ESLint vs Prettier
Why I don't use the `fix` option
4 min read
Photo by Nagesh Badu on Unsplash
ESLint should identify semantic errors which require programmer intervention to fix, while
prettier should identify text formatting errors which do not require programmer intervention to fix.
The problem with Static Analysis
So there's this guy "Rice" and he said, "We literally can't know anything interesting about any program" Rice's theorem. Well dang.
That's a really big problem since we really want to know is this code any good?
Rice's theorem doesn't completely prevent static analysis, but it does tell us that literally every attempt at static analysis will be flawed in some way. This is a fundamental problem with computation, not
Prettier in particular.
So I really want everyone reading this to understand automated tools will never be able to fix your code.
But automated tools do still provide value.
The Good News
Rice's Theorem makes a distinction between syntatic and semantic properties of programs. Roughly speaking syntactic is "how it is written", whereas semantic is "how it behaves".
Most syntactic problems can be trivially identified and fixed. The most well-known of these are things like indentation and linebreaks. These things do not affect the behavior of the program, but do create a consistent syntactic standard for programmers.
It's the semantic properties that are the tricky ones.
A Clear Separation
We as fleshy non-automated humans therefore should be very happy with anything that can automate syntactic standards for us.
On the other hand, any automated tool intended to address semantic problems should be treated with suspicion. That is not to say we shouldn't use such tools but Rice's Theorem tells us that automation will never find every problem and even for the problems it does finds it will be wrong some of the time. So as far as I'm concerned human participation is required in the resolution of every semantic problem.
It used to be that
ESLint was the go-to tool for both syntactic and semantic problems. And in many codebases it still is. But with the rise of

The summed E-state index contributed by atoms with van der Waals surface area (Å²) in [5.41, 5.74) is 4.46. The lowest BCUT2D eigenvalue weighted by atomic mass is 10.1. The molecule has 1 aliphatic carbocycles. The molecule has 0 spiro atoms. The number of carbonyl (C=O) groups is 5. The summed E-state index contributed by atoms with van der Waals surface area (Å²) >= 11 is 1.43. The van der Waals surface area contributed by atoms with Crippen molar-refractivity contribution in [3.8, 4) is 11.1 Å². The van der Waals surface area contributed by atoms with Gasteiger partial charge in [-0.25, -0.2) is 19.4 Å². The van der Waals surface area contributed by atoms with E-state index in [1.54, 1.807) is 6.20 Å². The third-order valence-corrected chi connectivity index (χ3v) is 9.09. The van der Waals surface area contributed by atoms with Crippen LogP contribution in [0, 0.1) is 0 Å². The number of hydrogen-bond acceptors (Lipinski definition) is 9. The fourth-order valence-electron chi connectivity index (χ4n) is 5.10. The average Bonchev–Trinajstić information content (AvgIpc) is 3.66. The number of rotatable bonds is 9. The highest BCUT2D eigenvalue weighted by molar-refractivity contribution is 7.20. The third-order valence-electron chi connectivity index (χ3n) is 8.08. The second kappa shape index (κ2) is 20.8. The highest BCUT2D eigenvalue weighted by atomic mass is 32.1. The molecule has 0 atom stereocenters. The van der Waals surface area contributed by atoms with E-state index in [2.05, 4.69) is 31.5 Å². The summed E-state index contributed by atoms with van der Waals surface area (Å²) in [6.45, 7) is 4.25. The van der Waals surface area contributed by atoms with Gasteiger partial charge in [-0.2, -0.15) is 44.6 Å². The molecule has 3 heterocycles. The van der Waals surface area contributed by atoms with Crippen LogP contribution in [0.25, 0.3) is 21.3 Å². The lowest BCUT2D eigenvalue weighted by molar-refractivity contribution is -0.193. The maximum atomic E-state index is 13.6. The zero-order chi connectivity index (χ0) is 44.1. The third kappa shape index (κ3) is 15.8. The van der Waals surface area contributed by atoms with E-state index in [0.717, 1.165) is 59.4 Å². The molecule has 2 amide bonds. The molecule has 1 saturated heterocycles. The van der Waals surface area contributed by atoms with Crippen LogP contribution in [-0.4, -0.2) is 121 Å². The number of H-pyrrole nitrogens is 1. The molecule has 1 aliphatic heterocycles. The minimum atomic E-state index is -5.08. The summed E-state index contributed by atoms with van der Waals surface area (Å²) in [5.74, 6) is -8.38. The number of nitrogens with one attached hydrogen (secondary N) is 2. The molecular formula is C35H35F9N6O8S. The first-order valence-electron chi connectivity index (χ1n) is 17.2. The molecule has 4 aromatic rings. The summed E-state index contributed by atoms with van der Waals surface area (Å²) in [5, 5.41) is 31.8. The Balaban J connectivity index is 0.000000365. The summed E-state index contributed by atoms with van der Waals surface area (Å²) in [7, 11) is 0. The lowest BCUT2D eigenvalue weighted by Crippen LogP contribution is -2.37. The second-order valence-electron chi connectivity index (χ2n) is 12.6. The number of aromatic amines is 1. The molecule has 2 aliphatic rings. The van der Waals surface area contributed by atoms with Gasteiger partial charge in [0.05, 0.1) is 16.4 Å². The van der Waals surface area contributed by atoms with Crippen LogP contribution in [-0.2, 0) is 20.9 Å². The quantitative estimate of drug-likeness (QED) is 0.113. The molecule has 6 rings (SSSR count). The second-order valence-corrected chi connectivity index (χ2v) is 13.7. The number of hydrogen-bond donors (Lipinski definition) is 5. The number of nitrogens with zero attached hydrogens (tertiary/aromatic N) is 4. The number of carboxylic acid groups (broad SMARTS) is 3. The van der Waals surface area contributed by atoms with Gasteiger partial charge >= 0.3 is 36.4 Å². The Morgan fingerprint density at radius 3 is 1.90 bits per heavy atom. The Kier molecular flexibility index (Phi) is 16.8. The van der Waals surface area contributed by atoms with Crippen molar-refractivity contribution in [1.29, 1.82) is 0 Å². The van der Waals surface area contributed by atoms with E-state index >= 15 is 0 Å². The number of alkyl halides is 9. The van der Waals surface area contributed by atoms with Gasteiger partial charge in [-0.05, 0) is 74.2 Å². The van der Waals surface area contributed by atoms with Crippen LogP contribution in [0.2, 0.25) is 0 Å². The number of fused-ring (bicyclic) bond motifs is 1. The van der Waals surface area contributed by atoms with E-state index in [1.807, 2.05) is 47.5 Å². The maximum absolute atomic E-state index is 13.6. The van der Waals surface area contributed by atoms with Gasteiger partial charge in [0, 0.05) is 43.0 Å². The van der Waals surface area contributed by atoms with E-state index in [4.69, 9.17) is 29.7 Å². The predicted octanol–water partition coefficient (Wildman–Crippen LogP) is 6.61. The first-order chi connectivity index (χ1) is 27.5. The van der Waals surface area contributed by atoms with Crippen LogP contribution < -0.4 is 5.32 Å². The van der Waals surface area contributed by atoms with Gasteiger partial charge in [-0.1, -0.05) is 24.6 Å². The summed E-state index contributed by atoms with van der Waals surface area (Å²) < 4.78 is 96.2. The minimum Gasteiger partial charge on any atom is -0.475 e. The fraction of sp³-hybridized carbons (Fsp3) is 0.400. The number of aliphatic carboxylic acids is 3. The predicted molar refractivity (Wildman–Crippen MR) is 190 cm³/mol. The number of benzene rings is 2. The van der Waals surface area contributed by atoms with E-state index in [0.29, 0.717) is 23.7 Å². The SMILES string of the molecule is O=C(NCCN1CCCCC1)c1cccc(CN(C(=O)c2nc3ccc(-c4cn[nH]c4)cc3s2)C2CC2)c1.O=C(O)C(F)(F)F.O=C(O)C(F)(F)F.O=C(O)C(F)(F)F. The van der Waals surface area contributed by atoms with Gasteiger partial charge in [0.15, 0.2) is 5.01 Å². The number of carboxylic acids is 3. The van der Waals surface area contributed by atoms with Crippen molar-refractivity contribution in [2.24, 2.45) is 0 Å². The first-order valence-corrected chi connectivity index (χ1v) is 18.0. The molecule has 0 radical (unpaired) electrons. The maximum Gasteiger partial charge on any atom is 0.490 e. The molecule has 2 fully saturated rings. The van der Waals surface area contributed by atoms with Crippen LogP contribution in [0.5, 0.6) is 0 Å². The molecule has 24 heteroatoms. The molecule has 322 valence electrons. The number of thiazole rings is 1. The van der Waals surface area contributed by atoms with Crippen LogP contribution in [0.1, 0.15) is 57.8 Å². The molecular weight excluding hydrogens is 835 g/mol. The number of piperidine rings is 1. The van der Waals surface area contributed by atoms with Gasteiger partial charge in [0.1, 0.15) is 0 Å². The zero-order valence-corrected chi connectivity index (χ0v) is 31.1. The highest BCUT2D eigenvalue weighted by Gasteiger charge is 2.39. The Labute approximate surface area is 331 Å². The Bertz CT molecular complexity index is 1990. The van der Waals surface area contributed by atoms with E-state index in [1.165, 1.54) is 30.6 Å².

Prettier, more and more of the syntactic stuff gets handled by
Prettier. I strongly feel that this is a useful separation of responsibilities.
The Weakness in my position
Every system is legacy.
ESLint did not design their API with
Prettier in mind. But they did design their API with a very customizable plugin system in mind and included a 'fix' option that plugins could implement to provide automated corrections to problems. But as discussed above, I believe such automated fixes should only be permitted for syntactic problems. I have taken the position that syntactic problems should be the sole responsibility of
Prettier to fix, but there certainly exist many
ESLint plugins with 'fixable' rules which
Prettier does not handle.
I'm ok with that.
The weakness of my position is that programmers might need to check more problems than strictly theoretically necessary. But I would much rather have that situation than the alternative.
A Closing Thought
If everyone swept leaves it would be easy to keep the gardens clean.
I think as tech nerds we all get very excited about being flashy and coming up with grand schemes to solve all our problems. But there is a quiet humility to faithfully carrying out even the tedious parts of our job. It is tempting to believe that the next piece of code we write will be the one that finally solves all our problems. Unfortunately, there will always be leaves falling on the grass. The sooner we accept that, the sooner we can stop being continually disappointed by automated tools. The best codebases I have seen, have been maintained by teams who don't try to show off but care deeply about every line of code. If everyone swept leaves... The job is never done, but thankfully I enjoy it 😄
The only problem is I need everyone to enjoy sweeping leaves as much as I do.
In any case, I am confident that if I persuade only some small percentage of programmers I ever meet of this way of thinking, it will have more impact than any line of code I ever write.
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